The paddle assembly 28, as best seen in FIGS. 2 and 3, includes the shaft 48 and a plurality of paddles 56. A first end 58 of the shaft 48 is disposed in the drive housing 24 and is fixedly attached to the second sprocket 52 (FIG. 3). A pair of bearings 60, the first bearing 60 a being disposed in the first side wall 36 and the second bearing 60 b being disposed in the second side wall 38, support and/or enable smooth movement of the shaft 48 in the body 22. As such, a second end 62 of the shaft 48 is disposed in the second bearing 60 b, leaving the majority of the shaft 48 disposed in the cavity 32 of the body 22.

The one or more paddles 56, as best seen in FIGS. 2 and 3, are disposed on the shaft 48, and more specifically, extend radially outward from the shaft 48. A proximal end 64 of the paddles 56 is fixedly attached to the shaft 48 at a rear wall 66 of the paddles 56, and more specifically, may be attached to the shaft 48 with one or more fasteners 68, such as bolts, screws, etc. The paddles 56, as seen in FIG. 6, may further include a bottom wall 70, that extends from the proximal end 64 of the paddles 56 to a distal end 72 of the paddles 56, and a pair of sidewalls 74, 76 that may be disposed on either side of the paddles 56, such that the sidewalls 74, 76 extend from the rear wall 66 or proximal end 64 of the paddles 56 to the distal end 72 of the paddles 56.

The bottom wall 70, as seen in FIG. 5, has an arcuate cross-sectional shape, as taken along a length of the paddle 56, that extends outwardly from the shaft 48 and then curves toward the direction of rotation of the paddles 56. When combining the bottom wall 70 with the rear wall 66, it may be said that the arcuate bottom wall 70 extends outwardly from the shaft 48 first away from and then toward the direction of rotation of the paddles 56.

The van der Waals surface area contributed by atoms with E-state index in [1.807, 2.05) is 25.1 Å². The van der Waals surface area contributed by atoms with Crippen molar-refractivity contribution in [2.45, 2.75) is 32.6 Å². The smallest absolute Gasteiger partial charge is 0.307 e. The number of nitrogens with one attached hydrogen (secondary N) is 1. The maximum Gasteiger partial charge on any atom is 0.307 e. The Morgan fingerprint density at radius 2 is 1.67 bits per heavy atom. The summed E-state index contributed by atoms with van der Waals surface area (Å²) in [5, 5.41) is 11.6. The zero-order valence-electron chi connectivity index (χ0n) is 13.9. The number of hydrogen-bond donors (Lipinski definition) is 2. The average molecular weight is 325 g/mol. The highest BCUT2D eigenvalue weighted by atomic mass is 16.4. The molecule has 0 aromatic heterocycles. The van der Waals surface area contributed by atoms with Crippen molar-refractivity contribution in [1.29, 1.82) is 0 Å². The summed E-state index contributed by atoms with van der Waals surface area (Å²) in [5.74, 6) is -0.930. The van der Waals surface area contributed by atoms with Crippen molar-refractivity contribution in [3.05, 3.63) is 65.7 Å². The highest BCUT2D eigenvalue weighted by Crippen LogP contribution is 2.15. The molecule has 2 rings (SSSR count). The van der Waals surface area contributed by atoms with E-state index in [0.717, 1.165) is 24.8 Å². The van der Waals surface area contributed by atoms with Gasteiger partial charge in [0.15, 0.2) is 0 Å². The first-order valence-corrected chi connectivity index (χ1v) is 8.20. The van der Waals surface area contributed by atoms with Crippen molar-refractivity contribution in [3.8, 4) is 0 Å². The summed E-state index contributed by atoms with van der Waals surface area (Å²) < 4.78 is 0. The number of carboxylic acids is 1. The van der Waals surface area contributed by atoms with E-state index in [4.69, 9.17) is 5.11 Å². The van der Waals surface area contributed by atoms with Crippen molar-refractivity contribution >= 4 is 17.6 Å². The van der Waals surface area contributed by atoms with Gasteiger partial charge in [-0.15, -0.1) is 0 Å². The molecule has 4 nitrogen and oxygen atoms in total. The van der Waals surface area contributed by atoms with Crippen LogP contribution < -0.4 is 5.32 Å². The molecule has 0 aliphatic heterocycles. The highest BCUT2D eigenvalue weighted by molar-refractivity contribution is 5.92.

Similarly, the bottom wall 70, as seen in FIG. 6, is substantially planar or linear, as taken along a width of the paddle 56. As such, an open region 78 is created on the paddles 56 that is defined by the rear wall 66, the bottom wall 70, and the pair of side walls 74, 76. For clarity, the width of the paddle 56, as discussed herein, may be defined as the distance between the first side wall 74 and the second side wall 76 of the paddle 56, and/or the distance of the paddle 56 along an axis parallel to the shaft 48 of the paddle assembly 28. Similarly, the length of the paddle 56 may be defined as the distance between the rear wall 66 and the distal end 72 of the paddle 56, and/or the distance of the paddle 56 along an axis perpendicular to the shaft 48 of the paddle assembly 28.